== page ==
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The Scourge of Spotted Spurge in Texas

Spotted SpurgeThe Scourge of Spotted Spurge in Texas

In Texas, we have hot summers. That heat comes with downsides. You have to worry about heat exhaustion and sunburn. Plus, if you have a lawn, you have to worry about spotted spurge spreading out in your lawn.

The spotted weed known as spurge thrives in the heat of a Texas summer. Spotted spurge seeds are especially good at finding the thin, weak spots in your lawn and taking root. Each plant is capable of producing several thousand seeds each year, which is how it is able to spread with such surprising speed. It is considered a summer annual. However, seeds that fall late in the summer season are capable of wintering over and then sprouting early in the spring of the following year. Just five weeks after germination, those spurge weeds start to produce seeds. This makes early treatment absolutely imperative.

Spotted Spurge Facts

You’ll know you’re dealing with spurge if you find a plant that has dark green foliage and red stems. It grows in a matted formation, increasing in size from a central point. Leaves are oval shaped and have a red spot, which is why the weed is often referred to as spotted spurge. Its blooms are small and pink. If you come into contact with it, be aware that it has a white, milky sap that can be irritating to your skin.

In addition to heat, spotted spurge also likes compacted, poor soil. This means that if your lawn is thin and you haven’t aerated in awhile, your grass may be more susceptible to an infestation of spurge. With a long taproot and tough seeds, keeping spurge from coming back can be especially tricky.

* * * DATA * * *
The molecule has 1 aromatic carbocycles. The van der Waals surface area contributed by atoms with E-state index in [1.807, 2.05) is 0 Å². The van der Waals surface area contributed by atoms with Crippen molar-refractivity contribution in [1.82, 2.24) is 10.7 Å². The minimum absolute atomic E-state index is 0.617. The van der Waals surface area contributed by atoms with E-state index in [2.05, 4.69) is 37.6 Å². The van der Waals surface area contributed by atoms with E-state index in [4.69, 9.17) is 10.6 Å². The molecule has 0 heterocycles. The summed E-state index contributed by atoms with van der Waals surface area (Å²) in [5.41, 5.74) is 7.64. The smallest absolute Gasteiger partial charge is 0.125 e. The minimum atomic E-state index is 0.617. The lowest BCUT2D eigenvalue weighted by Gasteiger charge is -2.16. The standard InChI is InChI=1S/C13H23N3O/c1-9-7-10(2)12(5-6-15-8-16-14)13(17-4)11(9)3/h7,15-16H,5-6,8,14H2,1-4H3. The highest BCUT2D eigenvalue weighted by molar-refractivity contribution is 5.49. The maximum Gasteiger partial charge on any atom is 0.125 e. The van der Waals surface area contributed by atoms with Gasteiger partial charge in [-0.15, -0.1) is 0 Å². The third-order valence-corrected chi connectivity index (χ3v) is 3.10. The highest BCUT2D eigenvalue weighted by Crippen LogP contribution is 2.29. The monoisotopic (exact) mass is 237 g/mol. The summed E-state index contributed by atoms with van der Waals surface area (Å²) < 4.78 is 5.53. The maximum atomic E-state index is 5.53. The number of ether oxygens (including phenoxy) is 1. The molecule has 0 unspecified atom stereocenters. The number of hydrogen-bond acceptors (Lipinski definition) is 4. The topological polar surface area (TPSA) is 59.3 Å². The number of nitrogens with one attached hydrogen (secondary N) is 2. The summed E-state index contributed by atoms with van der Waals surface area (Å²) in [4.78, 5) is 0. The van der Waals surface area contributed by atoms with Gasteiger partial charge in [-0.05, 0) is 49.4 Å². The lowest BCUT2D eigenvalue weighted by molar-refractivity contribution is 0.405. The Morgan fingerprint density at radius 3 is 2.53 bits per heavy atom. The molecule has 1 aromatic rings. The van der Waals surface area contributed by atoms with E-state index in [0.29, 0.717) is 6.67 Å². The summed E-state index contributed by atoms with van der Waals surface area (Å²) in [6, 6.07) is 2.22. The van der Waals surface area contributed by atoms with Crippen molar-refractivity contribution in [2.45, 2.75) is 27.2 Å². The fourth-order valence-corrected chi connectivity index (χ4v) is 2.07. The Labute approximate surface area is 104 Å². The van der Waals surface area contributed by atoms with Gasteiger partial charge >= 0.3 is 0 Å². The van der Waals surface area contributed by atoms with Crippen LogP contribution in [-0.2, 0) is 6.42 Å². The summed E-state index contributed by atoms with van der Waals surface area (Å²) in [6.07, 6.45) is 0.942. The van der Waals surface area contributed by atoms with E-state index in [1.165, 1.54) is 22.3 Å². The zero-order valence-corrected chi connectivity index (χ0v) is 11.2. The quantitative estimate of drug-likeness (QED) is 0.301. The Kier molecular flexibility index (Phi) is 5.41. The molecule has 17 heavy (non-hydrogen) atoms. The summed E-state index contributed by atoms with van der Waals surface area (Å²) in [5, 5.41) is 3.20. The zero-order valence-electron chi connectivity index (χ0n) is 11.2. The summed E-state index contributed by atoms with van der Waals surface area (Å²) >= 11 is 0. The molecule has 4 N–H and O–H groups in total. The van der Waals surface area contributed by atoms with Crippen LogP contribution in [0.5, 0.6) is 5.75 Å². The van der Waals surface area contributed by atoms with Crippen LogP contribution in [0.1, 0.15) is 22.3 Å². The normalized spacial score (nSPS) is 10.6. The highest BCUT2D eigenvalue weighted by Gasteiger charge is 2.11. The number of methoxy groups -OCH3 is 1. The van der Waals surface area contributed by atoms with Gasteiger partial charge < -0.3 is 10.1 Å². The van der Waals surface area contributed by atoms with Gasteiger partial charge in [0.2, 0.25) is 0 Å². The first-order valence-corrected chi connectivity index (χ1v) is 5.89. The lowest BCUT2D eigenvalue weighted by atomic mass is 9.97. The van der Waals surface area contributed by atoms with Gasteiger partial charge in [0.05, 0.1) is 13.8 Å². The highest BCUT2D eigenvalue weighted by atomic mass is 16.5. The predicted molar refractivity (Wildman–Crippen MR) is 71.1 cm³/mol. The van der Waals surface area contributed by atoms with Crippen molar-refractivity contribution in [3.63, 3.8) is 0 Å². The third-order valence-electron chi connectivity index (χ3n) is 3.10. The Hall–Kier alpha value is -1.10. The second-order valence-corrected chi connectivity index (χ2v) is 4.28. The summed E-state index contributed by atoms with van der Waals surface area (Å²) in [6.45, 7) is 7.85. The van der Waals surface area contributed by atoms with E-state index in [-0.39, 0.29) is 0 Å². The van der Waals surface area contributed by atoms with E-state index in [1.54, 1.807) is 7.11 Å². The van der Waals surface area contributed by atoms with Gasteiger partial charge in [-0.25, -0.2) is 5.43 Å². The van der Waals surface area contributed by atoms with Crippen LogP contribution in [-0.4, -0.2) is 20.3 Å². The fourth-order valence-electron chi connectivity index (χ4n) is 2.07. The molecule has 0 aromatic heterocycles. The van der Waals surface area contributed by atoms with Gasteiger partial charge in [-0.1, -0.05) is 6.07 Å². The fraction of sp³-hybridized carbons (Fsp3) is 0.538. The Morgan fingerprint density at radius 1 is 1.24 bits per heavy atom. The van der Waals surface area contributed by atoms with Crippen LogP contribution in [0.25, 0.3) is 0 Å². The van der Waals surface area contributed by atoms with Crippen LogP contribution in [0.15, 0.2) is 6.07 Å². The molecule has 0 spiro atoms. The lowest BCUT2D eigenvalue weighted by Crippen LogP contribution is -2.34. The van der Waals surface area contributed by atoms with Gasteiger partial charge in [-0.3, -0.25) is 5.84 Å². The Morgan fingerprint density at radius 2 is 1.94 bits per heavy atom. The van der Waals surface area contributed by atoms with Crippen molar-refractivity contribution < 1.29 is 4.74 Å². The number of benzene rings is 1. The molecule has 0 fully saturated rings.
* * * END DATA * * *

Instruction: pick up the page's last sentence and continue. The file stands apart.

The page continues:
We use several methods to control and prevent outbreaks of spotted spurge. Often, we will begin by hand pulling mature plants to stop them from leaving even more seeds behind on your lawn. It may make sense to cover the area with a thick layer of mulch to smother any young plants that are just emerging. Another approach is the application of an herbicide. This is usually most effective when plants are young. Mature plants tend to be hardy enough to withstand most herbicide compounds, which is when hand pulling and smothering become useful techniques.

Spotted Spurge spreads quickly, especially in the heat of a Texas summer. Don’t let it take over your lawn. If you think your Dallas/Fort Worth area grass is being invaded by spurge, give us a call.

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